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ARS Home » Southeast Area » Gainesville, Florida » Center for Medical, Agricultural and Veterinary Entomology » Insect Behavior and Biocontrol Research » Research » Research Project #433154

Research Project: Improved Biologically-Based Tactics to Manage Invasive Insect Pests

Location: Insect Behavior and Biocontrol Research

Project Number: 6036-22000-031-15-S
Project Type: Non-Assistance Cooperative Agreement

Start Date: Aug 1, 2017
End Date: Dec 29, 2017

Objective:
To develop biologically based solutions to control invasive pest species on vegetable and small fruits and to improve the health of pollinators. The particular techniques of interest include classical biological control, conservation biological control, augmentation (inoculation and inundation), and molecular genetics. This project will be used to demonstrate novel biologically based Integrated Pest Management (IPM) strategies. Results of this research will have broad applicability to other agricultural systems. The cooperator will provide the needed expertise in honey bee management, insect ecology, insect pathology, intraguild interactions and monitoring techniques for the development of management programs which incorporate judicious integrations of natural enemies.

Approach:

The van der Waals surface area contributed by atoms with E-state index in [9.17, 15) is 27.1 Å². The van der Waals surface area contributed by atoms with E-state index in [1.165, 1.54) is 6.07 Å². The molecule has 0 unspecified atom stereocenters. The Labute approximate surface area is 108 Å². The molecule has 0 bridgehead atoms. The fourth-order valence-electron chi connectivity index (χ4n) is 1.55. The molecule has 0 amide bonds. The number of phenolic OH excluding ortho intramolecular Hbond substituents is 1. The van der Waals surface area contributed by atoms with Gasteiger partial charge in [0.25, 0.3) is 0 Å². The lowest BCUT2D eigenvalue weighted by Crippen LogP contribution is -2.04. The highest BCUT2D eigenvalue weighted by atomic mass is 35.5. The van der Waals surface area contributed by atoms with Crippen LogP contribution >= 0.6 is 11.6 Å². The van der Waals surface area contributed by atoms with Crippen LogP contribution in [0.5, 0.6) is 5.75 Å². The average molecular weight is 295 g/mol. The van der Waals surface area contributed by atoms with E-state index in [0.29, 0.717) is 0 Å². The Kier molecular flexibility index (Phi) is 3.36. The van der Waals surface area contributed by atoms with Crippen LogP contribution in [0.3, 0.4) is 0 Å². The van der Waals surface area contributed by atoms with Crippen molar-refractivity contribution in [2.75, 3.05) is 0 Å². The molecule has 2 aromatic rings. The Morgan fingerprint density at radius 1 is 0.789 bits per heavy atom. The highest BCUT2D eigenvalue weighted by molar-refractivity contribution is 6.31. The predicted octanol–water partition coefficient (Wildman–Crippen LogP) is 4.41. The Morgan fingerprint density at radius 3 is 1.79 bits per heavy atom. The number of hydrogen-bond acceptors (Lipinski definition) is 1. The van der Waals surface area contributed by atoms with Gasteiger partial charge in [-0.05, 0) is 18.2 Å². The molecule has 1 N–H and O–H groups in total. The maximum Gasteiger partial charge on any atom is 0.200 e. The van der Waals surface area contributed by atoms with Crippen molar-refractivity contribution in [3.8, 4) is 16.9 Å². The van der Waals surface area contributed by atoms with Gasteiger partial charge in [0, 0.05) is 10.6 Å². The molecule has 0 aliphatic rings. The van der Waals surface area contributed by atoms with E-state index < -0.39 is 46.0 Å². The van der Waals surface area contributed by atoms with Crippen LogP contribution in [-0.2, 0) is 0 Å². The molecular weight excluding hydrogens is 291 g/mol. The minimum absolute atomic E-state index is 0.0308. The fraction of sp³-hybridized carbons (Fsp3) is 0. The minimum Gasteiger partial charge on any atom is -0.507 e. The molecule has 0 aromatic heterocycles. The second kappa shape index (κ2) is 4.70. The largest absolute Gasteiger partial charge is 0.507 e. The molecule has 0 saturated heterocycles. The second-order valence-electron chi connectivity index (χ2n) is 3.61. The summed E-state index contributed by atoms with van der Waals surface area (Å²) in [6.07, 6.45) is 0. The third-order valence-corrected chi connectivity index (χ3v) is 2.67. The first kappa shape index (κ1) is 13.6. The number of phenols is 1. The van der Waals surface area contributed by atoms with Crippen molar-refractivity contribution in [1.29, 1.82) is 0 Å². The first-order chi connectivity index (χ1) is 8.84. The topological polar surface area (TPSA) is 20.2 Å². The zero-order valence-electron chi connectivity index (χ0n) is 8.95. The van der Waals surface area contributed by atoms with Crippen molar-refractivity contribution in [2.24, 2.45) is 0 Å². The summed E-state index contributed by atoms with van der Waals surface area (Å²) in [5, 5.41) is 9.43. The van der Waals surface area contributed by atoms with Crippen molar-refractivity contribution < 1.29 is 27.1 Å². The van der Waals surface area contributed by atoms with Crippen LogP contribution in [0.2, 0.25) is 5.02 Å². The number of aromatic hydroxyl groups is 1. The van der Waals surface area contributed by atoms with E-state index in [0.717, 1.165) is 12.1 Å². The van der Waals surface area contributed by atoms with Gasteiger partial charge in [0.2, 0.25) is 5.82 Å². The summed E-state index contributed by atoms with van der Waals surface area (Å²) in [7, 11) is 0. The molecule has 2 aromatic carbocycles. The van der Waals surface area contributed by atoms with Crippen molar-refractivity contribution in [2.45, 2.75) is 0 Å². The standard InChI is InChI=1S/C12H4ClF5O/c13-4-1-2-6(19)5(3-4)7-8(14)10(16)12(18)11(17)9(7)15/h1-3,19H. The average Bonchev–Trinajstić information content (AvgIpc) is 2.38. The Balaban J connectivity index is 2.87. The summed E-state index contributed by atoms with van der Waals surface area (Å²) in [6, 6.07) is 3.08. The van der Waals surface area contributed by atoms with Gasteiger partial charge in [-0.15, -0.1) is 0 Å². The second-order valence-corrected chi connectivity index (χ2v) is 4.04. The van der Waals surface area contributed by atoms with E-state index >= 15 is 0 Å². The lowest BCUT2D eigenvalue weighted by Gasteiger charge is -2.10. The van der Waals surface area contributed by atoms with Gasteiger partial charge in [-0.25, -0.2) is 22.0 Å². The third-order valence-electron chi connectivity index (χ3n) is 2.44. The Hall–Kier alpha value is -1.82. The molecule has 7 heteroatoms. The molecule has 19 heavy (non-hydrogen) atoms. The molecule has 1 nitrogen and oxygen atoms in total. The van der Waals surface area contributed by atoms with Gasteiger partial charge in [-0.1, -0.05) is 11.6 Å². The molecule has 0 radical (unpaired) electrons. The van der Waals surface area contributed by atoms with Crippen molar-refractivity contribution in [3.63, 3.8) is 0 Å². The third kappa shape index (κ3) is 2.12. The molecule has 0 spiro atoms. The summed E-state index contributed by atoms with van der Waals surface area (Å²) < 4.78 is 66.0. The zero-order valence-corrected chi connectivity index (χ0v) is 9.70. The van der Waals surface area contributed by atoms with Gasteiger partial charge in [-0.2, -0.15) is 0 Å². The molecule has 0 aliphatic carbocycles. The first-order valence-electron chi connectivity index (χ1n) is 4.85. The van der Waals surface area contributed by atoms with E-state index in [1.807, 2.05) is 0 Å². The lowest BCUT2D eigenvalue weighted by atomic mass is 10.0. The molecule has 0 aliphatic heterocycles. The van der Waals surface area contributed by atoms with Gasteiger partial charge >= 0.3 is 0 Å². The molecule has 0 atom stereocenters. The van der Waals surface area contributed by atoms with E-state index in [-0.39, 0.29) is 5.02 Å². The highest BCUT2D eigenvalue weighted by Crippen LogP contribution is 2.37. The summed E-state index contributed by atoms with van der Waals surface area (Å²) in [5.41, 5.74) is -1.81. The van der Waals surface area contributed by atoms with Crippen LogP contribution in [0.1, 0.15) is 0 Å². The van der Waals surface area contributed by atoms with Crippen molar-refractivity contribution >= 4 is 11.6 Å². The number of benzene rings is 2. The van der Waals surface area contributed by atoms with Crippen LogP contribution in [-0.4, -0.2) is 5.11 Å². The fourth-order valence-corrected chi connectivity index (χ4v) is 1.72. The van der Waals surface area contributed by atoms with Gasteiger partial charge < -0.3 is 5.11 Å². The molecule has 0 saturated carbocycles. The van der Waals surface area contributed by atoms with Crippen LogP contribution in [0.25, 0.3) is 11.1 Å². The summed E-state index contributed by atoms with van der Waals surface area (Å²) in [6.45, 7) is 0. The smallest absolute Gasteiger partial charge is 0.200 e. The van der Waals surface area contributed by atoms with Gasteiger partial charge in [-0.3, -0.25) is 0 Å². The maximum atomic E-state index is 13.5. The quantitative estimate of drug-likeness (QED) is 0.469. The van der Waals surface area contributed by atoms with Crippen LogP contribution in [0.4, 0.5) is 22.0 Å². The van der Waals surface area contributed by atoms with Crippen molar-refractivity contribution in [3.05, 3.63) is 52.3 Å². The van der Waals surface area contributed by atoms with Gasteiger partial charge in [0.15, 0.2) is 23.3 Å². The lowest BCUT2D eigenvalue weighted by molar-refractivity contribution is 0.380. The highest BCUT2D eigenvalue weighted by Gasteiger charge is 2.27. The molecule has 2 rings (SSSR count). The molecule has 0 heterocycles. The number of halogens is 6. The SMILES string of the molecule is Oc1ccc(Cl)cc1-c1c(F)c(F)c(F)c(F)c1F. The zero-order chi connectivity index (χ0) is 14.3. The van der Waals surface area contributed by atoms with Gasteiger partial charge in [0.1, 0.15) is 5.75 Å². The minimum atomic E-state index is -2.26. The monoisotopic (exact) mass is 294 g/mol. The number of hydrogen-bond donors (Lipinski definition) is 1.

Fruit and vegetable production is a major industry in Florida. Nationally, Florida ranks second in the value of vegetable and melon production and fifth in all crops. Thrips, whiteflies, aphids and mites are major invasive pests that threaten vegetable and small fruit production in Florida, thus, there is a need for innovative strategies to mitigate such invasive pest species. More knowledge on natural enemies and their impact on agriculture and the environment are also needed. Additionally, bee health is critical for the success of pollination-based agriculture, which produces about one-third of our diet in the United States. Honey bees also make a significant contribution to the environment by pollinating wildflowers and home gardens. However, the number of honey bee colonies in the U.S. has declined by more than 40%. Colony losses have occurred concurrent with an increasing demand for the pollination of fiber, fruit, vegetable and nut crop. There is urgent need for strategies to secure honey bee health. The cooperator will develop new technologies for managing key invasive pests of vegetables and small fruits and provide a better understanding of science-based approaches to conservation biology. The research will contribute to a better understanding of dispersal of invasive species and weed management strategies. The efficacies of biological control agents will be evaluated in collaboration with the Principal Investigator including push-pull techniques with trap and refuge crops and soil solarization. The cooperator and the ADODR will also evaluate environmentally sound methods to produce healthy honey bee colonies and to increase crop pollination.